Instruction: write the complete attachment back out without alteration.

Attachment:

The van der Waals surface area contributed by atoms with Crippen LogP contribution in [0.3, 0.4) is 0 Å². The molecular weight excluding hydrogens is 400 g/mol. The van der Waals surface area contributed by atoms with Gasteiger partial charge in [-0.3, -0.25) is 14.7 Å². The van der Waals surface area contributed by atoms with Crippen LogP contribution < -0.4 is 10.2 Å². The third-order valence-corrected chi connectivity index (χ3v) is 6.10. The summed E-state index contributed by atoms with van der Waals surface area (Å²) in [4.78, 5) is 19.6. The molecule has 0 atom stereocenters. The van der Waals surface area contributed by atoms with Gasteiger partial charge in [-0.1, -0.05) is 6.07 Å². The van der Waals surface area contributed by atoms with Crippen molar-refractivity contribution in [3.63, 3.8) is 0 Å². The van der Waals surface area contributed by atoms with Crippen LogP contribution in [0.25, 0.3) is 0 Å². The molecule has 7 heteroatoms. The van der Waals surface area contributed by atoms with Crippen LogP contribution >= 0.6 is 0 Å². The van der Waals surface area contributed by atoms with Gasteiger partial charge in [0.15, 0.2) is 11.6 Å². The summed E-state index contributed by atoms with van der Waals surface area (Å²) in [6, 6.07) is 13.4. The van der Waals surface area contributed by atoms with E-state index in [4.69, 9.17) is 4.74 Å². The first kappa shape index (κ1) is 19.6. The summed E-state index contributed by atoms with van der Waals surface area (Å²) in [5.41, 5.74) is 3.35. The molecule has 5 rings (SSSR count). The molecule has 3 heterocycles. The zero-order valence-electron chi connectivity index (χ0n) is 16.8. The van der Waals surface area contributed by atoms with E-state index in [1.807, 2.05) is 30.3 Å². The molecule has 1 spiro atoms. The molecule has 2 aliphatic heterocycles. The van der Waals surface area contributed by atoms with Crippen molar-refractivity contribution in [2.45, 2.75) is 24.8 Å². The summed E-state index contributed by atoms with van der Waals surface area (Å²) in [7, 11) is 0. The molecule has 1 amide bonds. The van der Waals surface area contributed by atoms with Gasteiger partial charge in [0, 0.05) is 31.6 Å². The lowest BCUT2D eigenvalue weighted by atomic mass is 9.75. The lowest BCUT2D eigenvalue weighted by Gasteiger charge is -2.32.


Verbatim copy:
The van der Waals surface area contributed by atoms with Crippen LogP contribution in [0.3, 0.4) is 0 Å². The molecular weight excluding hydrogens is 400 g/mol. The van der Waals surface area contributed by atoms with Gasteiger partial charge in [-0.3, -0.25) is 14.7 Å². The van der Waals surface area contributed by atoms with Crippen LogP contribution < -0.4 is 10.2 Å². The third-order valence-corrected chi connectivity index (χ3v) is 6.10. The summed E-state index contributed by atoms with van der Waals surface area (Å²) in [4.78, 5) is 19.6. The molecule has 0 atom stereocenters. The van der Waals surface area contributed by atoms with Gasteiger partial charge in [-0.1, -0.05) is 6.07 Å². The van der Waals surface area contributed by atoms with Crippen molar-refractivity contribution in [3.63, 3.8) is 0 Å². The van der Waals surface area contributed by atoms with Crippen LogP contribution in [0.25, 0.3) is 0 Å². The molecule has 7 heteroatoms. The van der Waals surface area contributed by atoms with Crippen LogP contribution >= 0.6 is 0 Å². The van der Waals surface area contributed by atoms with Gasteiger partial charge in [0.15, 0.2) is 11.6 Å². The summed E-state index contributed by atoms with van der Waals surface area (Å²) in [6, 6.07) is 13.4. The van der Waals surface area contributed by atoms with E-state index in [4.69, 9.17) is 4.74 Å². The first kappa shape index (κ1) is 19.6. The summed E-state index contributed by atoms with van der Waals surface area (Å²) in [5.41, 5.74) is 3.35. The molecule has 5 rings (SSSR count). The molecule has 3 heterocycles. The zero-order valence-electron chi connectivity index (χ0n) is 16.8. The van der Waals surface area contributed by atoms with E-state index in [1.807, 2.05) is 30.3 Å². The molecule has 1 spiro atoms. The molecule has 2 aliphatic heterocycles. The van der Waals surface area contributed by atoms with Crippen molar-refractivity contribution in [2.45, 2.75) is 24.8 Å². The summed E-state index contributed by atoms with van der Waals surface area (Å²) in [7, 11) is 0. The molecule has 1 amide bonds. The van der Waals surface area contributed by atoms with Gasteiger partial charge in [0, 0.05) is 31.6 Å². The lowest BCUT2D eigenvalue weighted by atomic mass is 9.75. The lowest BCUT2D eigenvalue weighted by Gasteiger charge is -2.32.